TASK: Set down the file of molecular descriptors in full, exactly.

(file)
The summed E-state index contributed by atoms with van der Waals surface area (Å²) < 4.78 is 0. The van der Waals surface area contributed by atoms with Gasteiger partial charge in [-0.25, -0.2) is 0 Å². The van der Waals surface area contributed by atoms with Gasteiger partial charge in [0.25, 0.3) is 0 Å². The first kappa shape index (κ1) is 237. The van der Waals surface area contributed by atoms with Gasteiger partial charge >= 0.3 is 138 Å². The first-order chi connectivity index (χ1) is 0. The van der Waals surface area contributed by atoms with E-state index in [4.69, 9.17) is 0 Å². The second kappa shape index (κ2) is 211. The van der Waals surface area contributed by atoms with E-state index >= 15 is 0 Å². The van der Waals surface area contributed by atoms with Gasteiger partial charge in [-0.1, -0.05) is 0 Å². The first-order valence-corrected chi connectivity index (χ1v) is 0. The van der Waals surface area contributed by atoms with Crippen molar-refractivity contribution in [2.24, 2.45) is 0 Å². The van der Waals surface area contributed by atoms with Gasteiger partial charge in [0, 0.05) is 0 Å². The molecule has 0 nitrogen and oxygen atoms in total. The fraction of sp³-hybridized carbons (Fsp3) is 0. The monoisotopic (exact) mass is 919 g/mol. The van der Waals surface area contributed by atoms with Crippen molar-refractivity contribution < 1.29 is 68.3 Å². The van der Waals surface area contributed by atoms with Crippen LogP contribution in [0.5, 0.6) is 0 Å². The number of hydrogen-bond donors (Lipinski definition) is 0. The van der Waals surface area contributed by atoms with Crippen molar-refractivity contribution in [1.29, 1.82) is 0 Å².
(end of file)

The summed E-state index contributed by atoms with van der Waals surface area (Å²) < 4.78 is 0. The van der Waals surface area contributed by atoms with Gasteiger partial charge in [-0.25, -0.2) is 0 Å². The van der Waals surface area contributed by atoms with Gasteiger partial charge in [0.25, 0.3) is 0 Å². The first kappa shape index (κ1) is 237. The van der Waals surface area contributed by atoms with Gasteiger partial charge >= 0.3 is 138 Å². The first-order chi connectivity index (χ1) is 0. The van der Waals surface area contributed by atoms with E-state index in [4.69, 9.17) is 0 Å². The second kappa shape index (κ2) is 211. The van der Waals surface area contributed by atoms with E-state index >= 15 is 0 Å². The van der Waals surface area contributed by atoms with Gasteiger partial charge in [-0.1, -0.05) is 0 Å². The first-order valence-corrected chi connectivity index (χ1v) is 0. The van der Waals surface area contributed by atoms with Crippen molar-refractivity contribution in [2.24, 2.45) is 0 Å². The van der Waals surface area contributed by atoms with Gasteiger partial charge in [0, 0.05) is 0 Å². The molecule has 0 nitrogen and oxygen atoms in total. The fraction of sp³-hybridized carbons (Fsp3) is 0. The monoisotopic (exact) mass is 919 g/mol. The van der Waals surface area contributed by atoms with Crippen molar-refractivity contribution < 1.29 is 68.3 Å². The van der Waals surface area contributed by atoms with Crippen LogP contribution in [0.5, 0.6) is 0 Å². The number of hydrogen-bond donors (Lipinski definition) is 0. The van der Waals surface area contributed by atoms with Crippen molar-refractivity contribution in [1.29, 1.82) is 0 Å².